If you struggle with unhealthy compulsions or behaviours relating to food, sex, substances, or technology, unresolved trauma might play a significant role in your struggle. Fortunately, working to heal your trauma very often also heals the source of your behaviours, which makes it drastically easier to start changing your behaviours.

Physical health ramifications of trauma

In addition to lifestyle and behavioural challenges, poor physical health is often a result of trauma. Interpersonal trauma exposure is strongly associated with poorer physical health.

Children exposed to trauma are at increased risk of developing cancer, diabetes, cardiovascular issues, obesity, stroke, and substance use disorders, in addition to mental health issues.

Causes and risk factors

The chances of developing  PTSD or other problematic responses to trauma may be  affected by:

  • Hereditary and environmental variables.
  • Repeated exposure to traumatic events.
  • Feeling helpless during traumatic events.

Treatment for trauma

Fortunately, there are multiple effective treatments for trauma available for adults and for children. Trauma-aware therapy can be an important part of recovery.

Your therapist may suggest:

  • Trauma-informed CBT for teenagers, adolescents, and children
  • Cognitive Behavioural Therapy (CBT) teaches individuals alternative ways of thinking, responding, and reacting to situations in order to reduce anxiety and fear. CBT has been extensively researched.
  • Exposure therapy is a CBT technique for the treatment of anxiety disorders. Exposure therapy focuses on tackling the worries underlying an anxiety condition in order to assist individuals in engaging in activities they have been avoiding. Sometimes, exposure treatment is combined with relaxation exercises.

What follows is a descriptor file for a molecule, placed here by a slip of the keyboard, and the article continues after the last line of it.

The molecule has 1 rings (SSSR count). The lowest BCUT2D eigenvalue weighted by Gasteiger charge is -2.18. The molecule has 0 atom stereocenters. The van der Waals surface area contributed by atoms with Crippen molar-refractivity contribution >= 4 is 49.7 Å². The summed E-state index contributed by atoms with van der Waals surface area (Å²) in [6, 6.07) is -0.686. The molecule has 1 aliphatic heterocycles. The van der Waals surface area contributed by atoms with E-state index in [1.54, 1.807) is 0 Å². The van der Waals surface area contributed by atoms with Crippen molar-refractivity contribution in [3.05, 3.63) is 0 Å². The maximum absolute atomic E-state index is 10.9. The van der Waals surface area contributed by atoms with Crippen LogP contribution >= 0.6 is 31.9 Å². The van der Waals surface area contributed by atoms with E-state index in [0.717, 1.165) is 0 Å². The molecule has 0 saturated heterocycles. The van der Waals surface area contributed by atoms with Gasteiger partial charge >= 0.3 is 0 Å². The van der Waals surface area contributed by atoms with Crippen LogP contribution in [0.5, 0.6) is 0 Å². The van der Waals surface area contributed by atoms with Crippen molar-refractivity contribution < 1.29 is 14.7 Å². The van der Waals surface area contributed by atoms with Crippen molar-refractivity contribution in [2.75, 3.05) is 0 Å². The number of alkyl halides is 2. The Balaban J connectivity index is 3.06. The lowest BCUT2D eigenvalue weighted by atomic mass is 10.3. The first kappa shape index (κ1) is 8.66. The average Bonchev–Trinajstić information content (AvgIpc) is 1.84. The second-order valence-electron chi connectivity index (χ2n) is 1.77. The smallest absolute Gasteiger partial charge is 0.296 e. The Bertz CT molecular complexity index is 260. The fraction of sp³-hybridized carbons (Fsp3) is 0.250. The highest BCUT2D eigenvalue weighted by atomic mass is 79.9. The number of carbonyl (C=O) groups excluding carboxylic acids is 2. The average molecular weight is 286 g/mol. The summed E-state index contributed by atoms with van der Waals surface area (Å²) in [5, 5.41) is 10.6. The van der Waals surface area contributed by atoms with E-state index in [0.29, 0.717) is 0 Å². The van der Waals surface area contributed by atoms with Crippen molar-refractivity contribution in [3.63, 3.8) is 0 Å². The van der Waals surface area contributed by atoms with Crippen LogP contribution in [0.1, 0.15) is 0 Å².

• Eye Movement Desensitization and Reprocessing (EMDR) is a technique that can enable recovery from challenges caused by traumatic life events by using rapid eye movements and your perceptions to transform how you think about traumatic events.
  • Acceptance and Commitment Therapy (ACT) employs mindfulness, goal-setting, and other strategies to alleviate discomfort and anxiety.
  • Dialectical Behavioural Therapy (DBT)
  • Mindfulness or other approaches.

Related information

Briere, J., Hodges, M., & Godbout, N. (2010). Traumatic stress, affect dysregulation, and dysfunctional avoidance: a structural equation model. Journal of traumatic stress, 23 6, 767-74

Dimopoulou, I., Anthi, A., Mastora, Z., Theodorakopoulou, M., Konstandinidis, A., Evangelou, E., Mandragos, K.E., & Roussos, C. (2004). Health-Related Quality of Life and Disability in Survivors of Multiple Trauma One Year After Intensive Care Unit Discharge. American Journal of Physical Medicine & Rehabilitation, 83, 171-176.

López-Martínez, A., Serrano-Ibáñez, E.R., Ruíz-Párraga, G.T., Gómez-Pérez, L., Ramírez‐Maestre, C., & Esteve, R. (2018). Physical Health Consequences of Interpersonal Trauma: A Systematic Review of the Role of Psychological Variables. Trauma, Violence, & Abuse, 19, 305 – 322.

Sanderud, K., Murphy, S., & Elklit, A. (2016). Child maltreatment and ADHD symptoms in a sample of young adults. European Journal of Psychotraumatology, 7.

Schnurr, P.P., & Green, B.L. (2004). Understanding relationships among trauma, post-traumatic stress disorder, and health outcomes. Advances in mind-body medicine, 20 1, 18-29